Favreau also joked that the character, who fans know eventually weds Pepper Potts, has some additional benefits. “I get to have a few scenes with Gwyneth later. She doesn’t know that,” he laughed. “Even if I’m not directing, I’m there, because I’m in love with her, I just fell in love with -- those heels walking around the set, everybody on the set would get quiet.”
On the subject of the romantic undercurrent between Tony Stark and Pepper Potts, Favreau said their interactions are the type of scenes he loves. “That’s my wheelhouse, that’s what I’m most comfortable with,” he said. “I love those cute scenes, I love romantic comedy. You look at 'Swingers,’ I could write that dialogue for days. To have Gwyneth and him -- and there was a real affection between the two of them, and a lot of that was two-camera set ups and me writing a scene the night before and bringing it in, or us improvising three different versions of the last scene before the press conference. So I love those scenes, and so much of my personality gets infused into this movie because of the spontaneous nature of how we shot it, that if I dig it, I think it comes across.”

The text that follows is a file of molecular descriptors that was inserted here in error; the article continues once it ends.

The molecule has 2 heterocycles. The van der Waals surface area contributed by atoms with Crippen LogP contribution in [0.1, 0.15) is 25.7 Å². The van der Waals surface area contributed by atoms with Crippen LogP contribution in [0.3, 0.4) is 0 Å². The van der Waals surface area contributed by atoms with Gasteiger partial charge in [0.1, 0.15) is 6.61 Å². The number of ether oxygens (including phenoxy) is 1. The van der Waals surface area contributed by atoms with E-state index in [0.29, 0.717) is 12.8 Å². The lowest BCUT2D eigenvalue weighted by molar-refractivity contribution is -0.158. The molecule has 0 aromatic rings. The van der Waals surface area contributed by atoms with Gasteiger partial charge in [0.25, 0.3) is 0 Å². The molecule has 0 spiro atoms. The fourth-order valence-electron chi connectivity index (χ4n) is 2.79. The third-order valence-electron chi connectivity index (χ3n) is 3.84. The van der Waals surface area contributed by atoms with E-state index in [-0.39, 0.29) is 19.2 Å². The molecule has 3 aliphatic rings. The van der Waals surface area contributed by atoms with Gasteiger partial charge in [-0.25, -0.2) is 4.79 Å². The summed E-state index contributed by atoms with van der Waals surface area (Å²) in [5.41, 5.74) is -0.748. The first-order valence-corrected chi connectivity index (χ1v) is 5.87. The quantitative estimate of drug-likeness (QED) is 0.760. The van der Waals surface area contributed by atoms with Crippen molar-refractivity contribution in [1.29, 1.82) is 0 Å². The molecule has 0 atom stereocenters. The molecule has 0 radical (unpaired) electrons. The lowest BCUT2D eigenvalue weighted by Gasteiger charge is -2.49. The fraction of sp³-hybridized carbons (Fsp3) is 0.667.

Asked who might be the villain in potential “Iron Man” sequels, Favreau seemed confident in his choices. “I think Mandarin for sure, War Machine for sure. I think you’ve got to go with War Machine, you’ve got to give Terence [Howard] more to do. He really had to be patient in this one,” he said. “And he could have been Tony Stark. If we wanted to go against the grain of what was in the books, he characterizes that. And once you break him out of the role he relegated to in this one, I think he could go toe-to-toe with Robert and it could really be a cool buddy set up. And then you need some cool bad guys, and I think the bad guys are going to be tech-based for the most part, seeing what’s worked about this film.”